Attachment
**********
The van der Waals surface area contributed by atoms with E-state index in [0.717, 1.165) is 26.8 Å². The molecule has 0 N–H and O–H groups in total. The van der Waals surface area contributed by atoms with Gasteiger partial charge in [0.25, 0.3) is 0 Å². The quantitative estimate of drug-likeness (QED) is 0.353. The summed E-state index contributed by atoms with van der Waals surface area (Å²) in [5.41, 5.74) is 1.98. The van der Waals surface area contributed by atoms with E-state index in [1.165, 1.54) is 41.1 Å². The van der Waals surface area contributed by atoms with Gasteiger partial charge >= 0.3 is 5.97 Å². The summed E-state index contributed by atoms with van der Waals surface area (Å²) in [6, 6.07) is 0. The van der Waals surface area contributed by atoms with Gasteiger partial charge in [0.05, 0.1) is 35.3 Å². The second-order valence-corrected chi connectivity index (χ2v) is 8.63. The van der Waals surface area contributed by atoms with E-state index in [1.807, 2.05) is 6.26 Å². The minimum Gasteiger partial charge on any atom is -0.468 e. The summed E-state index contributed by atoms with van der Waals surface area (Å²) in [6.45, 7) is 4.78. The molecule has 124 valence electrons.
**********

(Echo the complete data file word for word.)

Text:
The van der Waals surface area contributed by atoms with E-state index in [0.717, 1.165) is 26.8 Å². The molecule has 0 N–H and O–H groups in total. The van der Waals surface area contributed by atoms with Gasteiger partial charge in [0.25, 0.3) is 0 Å². The quantitative estimate of drug-likeness (QED) is 0.353. The summed E-state index contributed by atoms with van der Waals surface area (Å²) in [5.41, 5.74) is 1.98. The van der Waals surface area contributed by atoms with E-state index in [1.165, 1.54) is 41.1 Å². The van der Waals surface area contributed by atoms with Gasteiger partial charge >= 0.3 is 5.97 Å². The summed E-state index contributed by atoms with van der Waals surface area (Å²) in [6, 6.07) is 0. The van der Waals surface area contributed by atoms with Gasteiger partial charge in [0.05, 0.1) is 35.3 Å². The second-order valence-corrected chi connectivity index (χ2v) is 8.63. The van der Waals surface area contributed by atoms with E-state index in [1.807, 2.05) is 6.26 Å². The minimum Gasteiger partial charge on any atom is -0.468 e. The summed E-state index contributed by atoms with van der Waals surface area (Å²) in [6.45, 7) is 4.78. The molecule has 124 valence electrons.